Dramatic Increase in ColoRectal Cancer Incidence among Young Adults

August 25th, 2019

Even though the incidence of Colorectal cancer (CRC) in the United States has been rapidly declining overall, primarily driven by screening, the incidence however has been increasing among adults younger than 50 years of age, according to data in the National Cancer Institute’s Surveillance, Epidemiology, and End Results (SEER) program. Based on these findings, the American Cancer Society in 2018 updated its guidelines to include a “qualified recommendation” to begin CRC screening at the age of 45 yrs. 

In a recently published retrospective study, the proportion of the total number of patients diagnosed with CRC under the age of 50 yrs rose from 10% in 2004 to 12.2% in 2015 (P<0.0001). Younger adults presented with more advanced stage of disease (Stage III/IV) than those 50 yrs or older (51.6% versus 40.0% respectively). When racial and ethnic groups were stratified by sex, among men with a diagnosis of CRC before age 50, non‐Hispanic whites showed a proportional increase in diagnosis (P<0.0001), whereas among women, both Hispanic whites (P<0.05) and non‐Hispanic whites (P<0.001) had increases in the proportion of CRC diagnosed before age 50. The rates of CRC diagnosis in young adults increased over time, regardless of income level (P<0.001).The highest proportion of young adult CRC diagnoses occurred in the highest income group. The proportion of CRC cases diagnosed in younger individuals rose in urban areas (P<0.001), but not in rural areas. Health Care Providers should be mindful of these data, when screening guidelines are discussed with patients.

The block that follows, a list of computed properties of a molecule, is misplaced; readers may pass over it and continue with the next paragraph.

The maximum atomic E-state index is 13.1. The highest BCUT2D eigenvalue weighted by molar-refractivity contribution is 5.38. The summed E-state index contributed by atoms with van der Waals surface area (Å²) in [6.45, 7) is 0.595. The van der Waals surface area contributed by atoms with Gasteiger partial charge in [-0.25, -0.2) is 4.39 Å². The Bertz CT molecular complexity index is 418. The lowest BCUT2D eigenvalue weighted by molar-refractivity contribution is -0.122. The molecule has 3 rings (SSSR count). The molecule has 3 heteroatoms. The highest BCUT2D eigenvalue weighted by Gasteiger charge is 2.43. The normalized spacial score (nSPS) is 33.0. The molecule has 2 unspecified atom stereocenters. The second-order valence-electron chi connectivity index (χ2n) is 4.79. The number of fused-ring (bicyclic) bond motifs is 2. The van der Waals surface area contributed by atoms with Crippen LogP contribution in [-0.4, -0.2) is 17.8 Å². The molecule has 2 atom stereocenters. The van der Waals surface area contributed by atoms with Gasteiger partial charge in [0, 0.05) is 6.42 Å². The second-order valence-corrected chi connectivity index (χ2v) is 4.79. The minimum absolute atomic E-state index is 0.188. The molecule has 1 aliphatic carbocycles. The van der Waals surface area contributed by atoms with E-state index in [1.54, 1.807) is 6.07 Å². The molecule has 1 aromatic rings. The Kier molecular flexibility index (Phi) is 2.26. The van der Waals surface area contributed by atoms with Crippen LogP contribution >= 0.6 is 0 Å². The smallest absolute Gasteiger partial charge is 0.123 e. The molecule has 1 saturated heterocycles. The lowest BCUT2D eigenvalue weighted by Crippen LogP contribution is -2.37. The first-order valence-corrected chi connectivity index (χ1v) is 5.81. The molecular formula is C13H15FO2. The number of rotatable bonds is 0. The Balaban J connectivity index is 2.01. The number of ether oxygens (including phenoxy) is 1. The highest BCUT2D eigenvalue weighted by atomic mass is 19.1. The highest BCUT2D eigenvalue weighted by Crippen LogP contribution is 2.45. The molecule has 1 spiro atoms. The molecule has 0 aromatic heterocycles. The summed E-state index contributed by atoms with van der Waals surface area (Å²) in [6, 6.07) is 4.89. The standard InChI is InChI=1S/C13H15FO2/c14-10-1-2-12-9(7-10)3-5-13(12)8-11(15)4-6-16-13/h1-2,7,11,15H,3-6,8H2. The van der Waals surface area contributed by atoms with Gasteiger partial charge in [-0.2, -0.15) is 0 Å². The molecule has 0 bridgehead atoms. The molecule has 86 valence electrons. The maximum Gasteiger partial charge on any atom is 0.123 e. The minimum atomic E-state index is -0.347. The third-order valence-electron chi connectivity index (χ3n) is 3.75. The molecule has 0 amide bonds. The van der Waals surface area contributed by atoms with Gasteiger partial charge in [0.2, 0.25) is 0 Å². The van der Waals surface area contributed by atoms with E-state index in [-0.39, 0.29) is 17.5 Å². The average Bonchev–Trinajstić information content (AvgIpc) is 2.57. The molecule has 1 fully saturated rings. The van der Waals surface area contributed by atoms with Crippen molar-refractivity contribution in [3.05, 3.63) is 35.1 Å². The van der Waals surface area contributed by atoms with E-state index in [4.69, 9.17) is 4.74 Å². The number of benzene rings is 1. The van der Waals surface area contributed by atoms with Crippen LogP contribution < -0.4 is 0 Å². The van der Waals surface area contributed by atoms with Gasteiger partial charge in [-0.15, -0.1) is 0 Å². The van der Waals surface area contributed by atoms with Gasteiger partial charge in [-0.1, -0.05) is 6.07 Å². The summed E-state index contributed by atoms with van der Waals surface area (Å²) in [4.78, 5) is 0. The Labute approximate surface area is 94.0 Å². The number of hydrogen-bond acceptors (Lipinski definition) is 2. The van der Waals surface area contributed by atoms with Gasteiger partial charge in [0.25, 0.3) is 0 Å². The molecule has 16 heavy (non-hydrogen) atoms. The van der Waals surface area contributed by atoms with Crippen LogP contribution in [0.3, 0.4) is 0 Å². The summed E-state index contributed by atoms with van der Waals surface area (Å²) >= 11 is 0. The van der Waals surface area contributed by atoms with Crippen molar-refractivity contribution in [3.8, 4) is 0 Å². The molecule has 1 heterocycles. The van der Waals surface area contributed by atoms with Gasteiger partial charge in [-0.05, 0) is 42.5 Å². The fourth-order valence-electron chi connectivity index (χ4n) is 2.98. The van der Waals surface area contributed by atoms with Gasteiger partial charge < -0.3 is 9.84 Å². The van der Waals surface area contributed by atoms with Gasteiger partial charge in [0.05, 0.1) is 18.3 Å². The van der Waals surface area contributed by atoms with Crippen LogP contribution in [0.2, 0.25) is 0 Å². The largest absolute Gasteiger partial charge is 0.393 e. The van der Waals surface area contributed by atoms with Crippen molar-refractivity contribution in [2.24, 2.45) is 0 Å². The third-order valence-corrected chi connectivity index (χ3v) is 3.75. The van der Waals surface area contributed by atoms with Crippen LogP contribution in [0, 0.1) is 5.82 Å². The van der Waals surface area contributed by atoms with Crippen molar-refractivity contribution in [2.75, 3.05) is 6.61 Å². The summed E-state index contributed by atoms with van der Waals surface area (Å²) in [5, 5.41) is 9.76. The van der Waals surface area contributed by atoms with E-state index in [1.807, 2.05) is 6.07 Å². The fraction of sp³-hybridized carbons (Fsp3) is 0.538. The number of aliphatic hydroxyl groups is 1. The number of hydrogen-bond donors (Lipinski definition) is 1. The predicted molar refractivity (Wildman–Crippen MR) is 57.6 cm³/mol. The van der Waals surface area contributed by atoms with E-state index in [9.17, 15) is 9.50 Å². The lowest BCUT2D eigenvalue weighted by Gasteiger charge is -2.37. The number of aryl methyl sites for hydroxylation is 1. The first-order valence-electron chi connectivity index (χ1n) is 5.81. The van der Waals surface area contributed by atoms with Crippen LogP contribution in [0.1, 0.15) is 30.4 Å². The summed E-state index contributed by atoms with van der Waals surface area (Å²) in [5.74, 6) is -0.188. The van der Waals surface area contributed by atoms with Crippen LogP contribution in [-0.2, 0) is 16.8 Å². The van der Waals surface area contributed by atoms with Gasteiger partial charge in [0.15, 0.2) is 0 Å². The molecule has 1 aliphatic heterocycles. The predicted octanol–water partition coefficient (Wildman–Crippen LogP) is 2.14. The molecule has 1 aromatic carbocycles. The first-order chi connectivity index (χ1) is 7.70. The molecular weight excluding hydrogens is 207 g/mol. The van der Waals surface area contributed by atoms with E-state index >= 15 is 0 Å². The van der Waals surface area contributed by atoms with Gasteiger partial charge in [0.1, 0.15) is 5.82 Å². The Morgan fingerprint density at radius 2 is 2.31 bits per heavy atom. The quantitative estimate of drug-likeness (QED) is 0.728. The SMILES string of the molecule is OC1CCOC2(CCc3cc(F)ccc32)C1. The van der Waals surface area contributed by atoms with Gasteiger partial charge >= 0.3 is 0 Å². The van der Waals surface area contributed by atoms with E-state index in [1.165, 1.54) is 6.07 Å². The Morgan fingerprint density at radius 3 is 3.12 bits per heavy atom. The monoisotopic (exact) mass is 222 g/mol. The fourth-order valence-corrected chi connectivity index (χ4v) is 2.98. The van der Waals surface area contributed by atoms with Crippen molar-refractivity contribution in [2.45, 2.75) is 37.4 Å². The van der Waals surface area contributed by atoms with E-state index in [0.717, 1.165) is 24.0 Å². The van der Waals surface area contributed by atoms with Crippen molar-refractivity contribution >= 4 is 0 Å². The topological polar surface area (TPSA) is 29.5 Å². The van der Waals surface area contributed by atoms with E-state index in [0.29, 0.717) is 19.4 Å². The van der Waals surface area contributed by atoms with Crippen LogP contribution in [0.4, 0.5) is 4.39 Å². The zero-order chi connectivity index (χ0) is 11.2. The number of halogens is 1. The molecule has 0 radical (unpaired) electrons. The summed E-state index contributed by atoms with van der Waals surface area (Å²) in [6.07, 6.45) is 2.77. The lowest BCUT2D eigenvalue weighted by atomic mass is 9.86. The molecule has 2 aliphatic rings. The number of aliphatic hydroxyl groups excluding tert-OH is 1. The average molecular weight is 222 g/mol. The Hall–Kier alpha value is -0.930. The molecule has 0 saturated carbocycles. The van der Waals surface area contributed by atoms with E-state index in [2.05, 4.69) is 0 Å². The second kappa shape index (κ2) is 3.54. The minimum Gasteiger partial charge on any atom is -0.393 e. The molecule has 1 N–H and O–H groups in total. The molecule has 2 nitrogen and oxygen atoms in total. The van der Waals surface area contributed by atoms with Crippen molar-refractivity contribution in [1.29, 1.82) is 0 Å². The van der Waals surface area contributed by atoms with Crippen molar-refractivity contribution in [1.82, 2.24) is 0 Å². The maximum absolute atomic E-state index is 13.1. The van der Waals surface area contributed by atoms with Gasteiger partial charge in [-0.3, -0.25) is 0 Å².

High Body Fat Level Increases Breast Cancer Risk in Postmenopausal Women with Normal BMI

April 30th, 2019

There is an approximately 30% increased risk of breast cancer recurrence or death in those who are obese, compared to those with ideal body weight. Obesity is associated with alterations in Insulin/glucose homeostasis, adipokines, and sex hormones, which may all play a role in breast cancer outcomes.
BMI (Body Mass Index) does not discriminate between adiposity and muscle, and individuals deemed healthy based on a normal BMI may still be prone to cardiometabolic disorders due to high levels of visceral fat. It has been reported that approximately 18% of women with normal BMI had excess fat, detected on DEXA scan.
In a recently published article in JAMA Oncology involving 3460 postmenopausal women with normal BMI, there was a 56% increase in the risk of developing ER-positive breast cancer per 5-kg increase in trunk fat, despite a normal BMI. This study concluded that a normal BMI may not be an adequate proxy for the risk of breast cancer in postmenopausal women but high body fat levels and altered levels of circulating metabolic and inflammatory factors may be associated with a higher risk of invasive breast cancer.


FDA Approves TECENTRIQ® and ABRAXANE® Combination for Advanced Triple Negative Breast Cancer